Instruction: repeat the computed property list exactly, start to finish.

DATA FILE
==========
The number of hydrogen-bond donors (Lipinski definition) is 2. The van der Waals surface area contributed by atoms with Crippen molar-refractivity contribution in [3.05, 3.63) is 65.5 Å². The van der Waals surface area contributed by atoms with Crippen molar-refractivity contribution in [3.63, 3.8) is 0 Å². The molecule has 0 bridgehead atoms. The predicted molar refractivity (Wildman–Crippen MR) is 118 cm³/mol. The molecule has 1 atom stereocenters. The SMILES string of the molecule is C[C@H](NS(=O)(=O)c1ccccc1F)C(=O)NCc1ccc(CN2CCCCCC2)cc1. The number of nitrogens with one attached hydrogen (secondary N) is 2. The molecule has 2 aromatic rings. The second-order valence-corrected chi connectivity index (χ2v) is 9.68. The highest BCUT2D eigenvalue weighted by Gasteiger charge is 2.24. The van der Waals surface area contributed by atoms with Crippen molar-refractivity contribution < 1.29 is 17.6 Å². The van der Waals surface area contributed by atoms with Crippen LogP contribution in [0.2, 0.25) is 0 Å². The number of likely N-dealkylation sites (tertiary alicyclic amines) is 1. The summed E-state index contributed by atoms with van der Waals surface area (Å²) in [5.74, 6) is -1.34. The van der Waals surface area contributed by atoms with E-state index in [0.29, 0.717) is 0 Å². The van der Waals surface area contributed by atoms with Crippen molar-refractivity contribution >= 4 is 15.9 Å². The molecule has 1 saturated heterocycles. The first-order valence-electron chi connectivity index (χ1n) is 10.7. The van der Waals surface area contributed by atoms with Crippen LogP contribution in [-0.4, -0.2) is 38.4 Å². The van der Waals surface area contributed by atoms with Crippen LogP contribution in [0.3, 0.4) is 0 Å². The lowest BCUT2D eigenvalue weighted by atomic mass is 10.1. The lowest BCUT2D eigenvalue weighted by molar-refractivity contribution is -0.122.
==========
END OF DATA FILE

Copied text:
The number of hydrogen-bond donors (Lipinski definition) is 2. The van der Waals surface area contributed by atoms with Crippen molar-refractivity contribution in [3.05, 3.63) is 65.5 Å². The van der Waals surface area contributed by atoms with Crippen molar-refractivity contribution in [3.63, 3.8) is 0 Å². The molecule has 0 bridgehead atoms. The predicted molar refractivity (Wildman–Crippen MR) is 118 cm³/mol. The molecule has 1 atom stereocenters. The SMILES string of the molecule is C[C@H](NS(=O)(=O)c1ccccc1F)C(=O)NCc1ccc(CN2CCCCCC2)cc1. The number of nitrogens with one attached hydrogen (secondary N) is 2. The molecule has 2 aromatic rings. The second-order valence-corrected chi connectivity index (χ2v) is 9.68. The highest BCUT2D eigenvalue weighted by Gasteiger charge is 2.24. The van der Waals surface area contributed by atoms with Crippen molar-refractivity contribution < 1.29 is 17.6 Å². The van der Waals surface area contributed by atoms with Crippen LogP contribution in [0.2, 0.25) is 0 Å². The number of likely N-dealkylation sites (tertiary alicyclic amines) is 1. The summed E-state index contributed by atoms with van der Waals surface area (Å²) in [5.74, 6) is -1.34. The van der Waals surface area contributed by atoms with E-state index in [0.29, 0.717) is 0 Å². The van der Waals surface area contributed by atoms with Crippen molar-refractivity contribution >= 4 is 15.9 Å². The molecule has 1 saturated heterocycles. The first-order valence-electron chi connectivity index (χ1n) is 10.7. The van der Waals surface area contributed by atoms with Crippen LogP contribution in [-0.4, -0.2) is 38.4 Å². The van der Waals surface area contributed by atoms with Crippen LogP contribution in [0.3, 0.4) is 0 Å². The lowest BCUT2D eigenvalue weighted by atomic mass is 10.1. The lowest BCUT2D eigenvalue weighted by molar-refractivity contribution is -0.122.